New system created by Rensselaer group speeds the mapping of blood vessel networks in live tumors

December 05, 2002

TROY, N.Y.- Rensselaer researchers have developed an automated system, called RPI-Trace3D, that can swiftly map capillaries in a live tumor. What used to take days of manually tracing the vessels, now takes two minutes. The diagnostic tool, in use at Harvard Medical School and at Northeastern University, is a boon to oncologists who aim to understand how blood vessels form in tumors.

For the first time, medical scientists can quickly and precisely measure blood vessel properties to quantify the effects of various agents, such as new drugs, on capillary growth. Preventing new capillaries from forming in abnormal tissue by shutting off a tumor's blood supply (angiogenesis) is a promising approach to fighting cancer.

The patent-pending RPI-Trace3D system was developed by a team led by Badri Roysam, director of the Center for Subsurface Sensing and Imaging Systems (CenSISS) at Rensselaer.

Sophisticated microscopes connected to computers can now generate complex 3-D images to allow scientists to peer deeper inside live tumors. Until recently, such intricate images took days to quantify because scientists had to manually trace the vessels. Typically, the results were less than perfect. The RPI-Trace3D system incorporated into the electronic microscopes identifies and traces all the capillaries of a living tumor in less than two minutes.

The system will significantly improve the search for better cancer-fighting drugs, says Harvard Medical School's Edward Brown, a researcher in the school's Department of Radiation Oncology. Brown is using the mapping system in collaboration with Northeastern University and other schools.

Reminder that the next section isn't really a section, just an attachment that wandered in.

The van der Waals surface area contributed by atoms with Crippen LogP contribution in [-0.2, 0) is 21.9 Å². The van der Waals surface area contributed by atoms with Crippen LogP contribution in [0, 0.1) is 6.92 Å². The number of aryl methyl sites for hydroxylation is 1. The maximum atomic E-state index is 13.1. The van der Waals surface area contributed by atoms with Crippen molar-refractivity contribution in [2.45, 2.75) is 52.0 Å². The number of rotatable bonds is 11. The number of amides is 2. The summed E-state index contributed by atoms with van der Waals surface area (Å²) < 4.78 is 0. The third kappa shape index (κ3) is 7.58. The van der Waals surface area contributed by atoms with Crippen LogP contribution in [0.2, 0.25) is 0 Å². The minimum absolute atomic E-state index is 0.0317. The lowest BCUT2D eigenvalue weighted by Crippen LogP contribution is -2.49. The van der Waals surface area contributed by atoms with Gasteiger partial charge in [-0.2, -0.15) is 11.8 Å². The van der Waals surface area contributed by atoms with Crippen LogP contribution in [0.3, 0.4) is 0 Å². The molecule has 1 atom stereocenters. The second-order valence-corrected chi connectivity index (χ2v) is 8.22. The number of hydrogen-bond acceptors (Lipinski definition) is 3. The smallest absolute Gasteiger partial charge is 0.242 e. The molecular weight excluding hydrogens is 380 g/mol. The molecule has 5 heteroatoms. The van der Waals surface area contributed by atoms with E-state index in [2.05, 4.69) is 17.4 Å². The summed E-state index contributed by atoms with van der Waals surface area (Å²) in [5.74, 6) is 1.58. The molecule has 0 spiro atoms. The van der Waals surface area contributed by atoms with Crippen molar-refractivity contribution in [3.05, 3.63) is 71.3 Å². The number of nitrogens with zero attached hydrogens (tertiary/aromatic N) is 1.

"The Rensselaer research team has generated truly impressive algorithms that trace out all the vessels in a 3-D network, as well as identify a number of properties of the vessels. This allows us to quantify these vessels accurately for the first time," Brown says.

Rensselaer graduate student Muhammad-Amri Abdul-Karim and Rensselaer graduate Khalid Al-Kofahi are key members of the Rensselaer team.

"We are the only cancer research team in the world that uses a rapid, fully automated, tracing algorithm to quickly obtain measurements from 3-D blood vessel images," Abdul-Karim says.
-end-
Rensselaer Polytechnic Institute, founded in 1824, is the nation's oldest technological university. The school offers degrees in engineering, the sciences, information technology, architecture, management, and the humanities and social sciences. Institute programs serve undergraduates, graduate students, and working professionals around the world. Rensselaer faculty are known for pre-eminence in research conducted in a wide range of research centers that are characterized by strong industry partnerships. The Institute is especially well known for its success in the transfer of technology from the laboratory to the marketplace so that new discoveries and inventions benefit human life, protect the environment, and strengthen economic development.

Additional Contact: Badri Roysam (518) 276-8067, roysam@ecse.rpi.edu

Rensselaer Polytechnic Institute

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